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Specific alcoholic beverage and blood pressure in a middle-aged Japanese population: the High-risk and Population Strategy for Occupational Health Promotion (HIPOP-OHP) Study.
J Hum Hypertens. 2004 Jan; 18(1):9-16.JH

Abstract

The purpose of this study was to clarify the effects of popular Japanese alcoholic beverages on blood pressure. We performed a cross-sectional study on 4335 Japanese male workers using baseline data from an intervention study. We defined six groups according to the type of alcoholic beverage that provided two-thirds of the subject's total alcohol consumption: beer, sake (rice wine), shochu (traditional Japanese spirits), whiskey, wine and others. The partial regression coefficients of daily alcohol intake (1 drink=11.5 g of ethanol) to systolic blood pressure (SBP) and diastolic blood pressure (DBP) were 0.87(P<0.001, standard error (s.e.)=0.09) and 0.77(P<0.001, s.e.=0.06), respectively. A comparison among the types of alcoholic beverages mainly consumed revealed significant differences in SBP and DBP. Both SBP and DBP were highest in the shochu group. However, an analysis of covariance adjusting for total alcohol consumption resulted in the disappearance of these differences. Although after adjustment for total alcohol consumption, the shochu group exhibited a significant positive association with 'high-normal blood pressure or greater' (odds ratio 1.43, 95% confidence interval 1.06-1.95) compared with the beer group, this significant relation disappeared after adjusting for the body mass index (BMI), urinary sodium and potassium excretion. The pressor effect, per se, of popular Japanese alcoholic beverages on blood pressure may not be different among the types of alcoholic beverages after adjusting for other lifestyle factors.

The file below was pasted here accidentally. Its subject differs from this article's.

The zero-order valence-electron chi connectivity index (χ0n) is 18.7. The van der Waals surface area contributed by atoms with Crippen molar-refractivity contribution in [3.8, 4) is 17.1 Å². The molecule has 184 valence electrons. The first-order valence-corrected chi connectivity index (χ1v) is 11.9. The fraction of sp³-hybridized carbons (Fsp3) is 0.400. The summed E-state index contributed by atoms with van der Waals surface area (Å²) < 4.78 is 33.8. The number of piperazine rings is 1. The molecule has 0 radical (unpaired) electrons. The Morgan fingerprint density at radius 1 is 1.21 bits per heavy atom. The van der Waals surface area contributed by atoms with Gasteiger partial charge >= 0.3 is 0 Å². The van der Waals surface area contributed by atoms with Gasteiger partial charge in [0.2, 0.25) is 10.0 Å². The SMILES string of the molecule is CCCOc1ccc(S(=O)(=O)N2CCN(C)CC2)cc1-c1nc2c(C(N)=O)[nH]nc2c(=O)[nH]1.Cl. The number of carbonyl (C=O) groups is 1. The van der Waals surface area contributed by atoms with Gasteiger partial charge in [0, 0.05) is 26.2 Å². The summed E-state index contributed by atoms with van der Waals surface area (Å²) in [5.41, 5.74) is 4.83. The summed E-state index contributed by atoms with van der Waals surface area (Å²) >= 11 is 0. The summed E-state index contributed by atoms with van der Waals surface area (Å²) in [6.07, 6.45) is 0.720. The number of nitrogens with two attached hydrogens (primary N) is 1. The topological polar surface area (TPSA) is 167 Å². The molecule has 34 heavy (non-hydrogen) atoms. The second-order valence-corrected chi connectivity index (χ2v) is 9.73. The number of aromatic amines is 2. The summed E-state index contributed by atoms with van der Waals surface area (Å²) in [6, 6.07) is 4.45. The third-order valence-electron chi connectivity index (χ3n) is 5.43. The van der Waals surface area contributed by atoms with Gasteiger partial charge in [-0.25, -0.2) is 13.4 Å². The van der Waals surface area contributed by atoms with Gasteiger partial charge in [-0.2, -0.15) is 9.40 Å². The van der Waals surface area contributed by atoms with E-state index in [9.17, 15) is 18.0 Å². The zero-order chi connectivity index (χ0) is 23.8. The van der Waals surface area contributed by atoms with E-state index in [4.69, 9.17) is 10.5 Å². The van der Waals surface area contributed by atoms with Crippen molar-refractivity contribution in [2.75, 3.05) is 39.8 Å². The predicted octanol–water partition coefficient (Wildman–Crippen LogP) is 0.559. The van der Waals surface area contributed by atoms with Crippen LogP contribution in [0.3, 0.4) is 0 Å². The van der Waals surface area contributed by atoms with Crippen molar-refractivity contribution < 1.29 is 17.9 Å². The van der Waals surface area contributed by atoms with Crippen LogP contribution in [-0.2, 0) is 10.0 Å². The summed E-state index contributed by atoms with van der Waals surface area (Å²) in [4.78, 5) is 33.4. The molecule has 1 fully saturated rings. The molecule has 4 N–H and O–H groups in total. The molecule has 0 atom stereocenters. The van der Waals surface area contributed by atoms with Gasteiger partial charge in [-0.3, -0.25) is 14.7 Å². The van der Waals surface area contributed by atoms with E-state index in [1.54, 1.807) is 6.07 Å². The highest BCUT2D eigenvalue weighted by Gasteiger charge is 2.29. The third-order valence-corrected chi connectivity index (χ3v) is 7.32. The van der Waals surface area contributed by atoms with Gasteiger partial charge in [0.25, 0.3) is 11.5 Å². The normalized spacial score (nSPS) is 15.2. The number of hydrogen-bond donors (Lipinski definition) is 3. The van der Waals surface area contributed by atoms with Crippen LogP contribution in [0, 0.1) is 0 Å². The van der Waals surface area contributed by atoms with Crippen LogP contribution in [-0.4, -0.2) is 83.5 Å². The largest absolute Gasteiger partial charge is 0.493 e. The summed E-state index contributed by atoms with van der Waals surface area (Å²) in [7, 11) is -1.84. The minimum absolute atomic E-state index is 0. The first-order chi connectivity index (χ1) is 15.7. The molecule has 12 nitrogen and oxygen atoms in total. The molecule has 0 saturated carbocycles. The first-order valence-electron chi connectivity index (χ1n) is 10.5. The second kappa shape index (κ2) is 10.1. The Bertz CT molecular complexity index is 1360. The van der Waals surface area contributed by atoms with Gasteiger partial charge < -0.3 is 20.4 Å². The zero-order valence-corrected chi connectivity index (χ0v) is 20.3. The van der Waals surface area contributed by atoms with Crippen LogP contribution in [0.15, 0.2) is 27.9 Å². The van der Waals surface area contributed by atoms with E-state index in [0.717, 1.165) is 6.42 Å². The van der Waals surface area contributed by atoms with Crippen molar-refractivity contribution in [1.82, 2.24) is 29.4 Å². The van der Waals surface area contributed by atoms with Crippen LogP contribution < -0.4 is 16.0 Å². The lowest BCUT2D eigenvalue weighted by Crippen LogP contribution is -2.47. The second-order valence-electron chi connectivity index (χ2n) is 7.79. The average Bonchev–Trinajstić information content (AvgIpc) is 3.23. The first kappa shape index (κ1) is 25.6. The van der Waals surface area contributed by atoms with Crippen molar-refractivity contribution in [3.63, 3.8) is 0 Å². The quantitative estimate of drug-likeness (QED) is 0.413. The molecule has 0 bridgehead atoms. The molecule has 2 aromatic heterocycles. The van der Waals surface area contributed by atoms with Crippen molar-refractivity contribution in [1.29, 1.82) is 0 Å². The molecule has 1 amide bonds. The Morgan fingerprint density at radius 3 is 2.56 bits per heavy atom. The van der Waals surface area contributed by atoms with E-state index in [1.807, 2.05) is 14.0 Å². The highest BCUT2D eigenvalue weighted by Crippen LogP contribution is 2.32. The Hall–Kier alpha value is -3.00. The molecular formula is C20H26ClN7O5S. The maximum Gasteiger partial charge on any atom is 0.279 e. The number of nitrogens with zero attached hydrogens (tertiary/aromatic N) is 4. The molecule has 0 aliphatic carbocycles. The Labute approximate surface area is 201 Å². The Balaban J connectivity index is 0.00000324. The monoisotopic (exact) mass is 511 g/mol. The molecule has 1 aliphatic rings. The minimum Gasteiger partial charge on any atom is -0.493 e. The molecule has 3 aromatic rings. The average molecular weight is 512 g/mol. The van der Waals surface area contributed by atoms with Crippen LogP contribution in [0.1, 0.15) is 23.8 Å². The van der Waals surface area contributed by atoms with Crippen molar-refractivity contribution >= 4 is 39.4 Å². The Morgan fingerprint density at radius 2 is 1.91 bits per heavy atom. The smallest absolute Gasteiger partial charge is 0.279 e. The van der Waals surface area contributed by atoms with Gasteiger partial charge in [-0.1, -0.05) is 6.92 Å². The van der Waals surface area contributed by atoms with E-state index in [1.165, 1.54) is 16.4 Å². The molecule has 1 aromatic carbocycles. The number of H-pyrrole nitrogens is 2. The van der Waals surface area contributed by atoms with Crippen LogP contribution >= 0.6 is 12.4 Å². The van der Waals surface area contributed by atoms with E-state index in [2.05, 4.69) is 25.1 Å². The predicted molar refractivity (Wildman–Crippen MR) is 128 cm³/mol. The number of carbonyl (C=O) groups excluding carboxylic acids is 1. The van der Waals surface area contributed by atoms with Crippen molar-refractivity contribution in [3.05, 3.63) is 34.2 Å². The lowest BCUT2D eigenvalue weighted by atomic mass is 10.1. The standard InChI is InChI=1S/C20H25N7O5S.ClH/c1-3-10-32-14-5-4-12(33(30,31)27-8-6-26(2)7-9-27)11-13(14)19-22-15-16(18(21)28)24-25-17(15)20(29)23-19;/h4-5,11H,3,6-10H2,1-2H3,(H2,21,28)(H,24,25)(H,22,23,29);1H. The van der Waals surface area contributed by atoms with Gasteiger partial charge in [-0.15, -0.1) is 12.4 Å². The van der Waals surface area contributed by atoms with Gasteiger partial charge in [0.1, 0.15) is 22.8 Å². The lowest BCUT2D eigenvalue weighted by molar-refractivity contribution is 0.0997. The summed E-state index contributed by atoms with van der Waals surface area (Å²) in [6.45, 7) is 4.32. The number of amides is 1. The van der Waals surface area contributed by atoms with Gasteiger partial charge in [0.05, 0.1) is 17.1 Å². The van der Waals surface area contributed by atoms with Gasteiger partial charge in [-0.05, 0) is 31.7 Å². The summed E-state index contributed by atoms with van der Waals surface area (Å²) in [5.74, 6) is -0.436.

Authors+Show Affiliations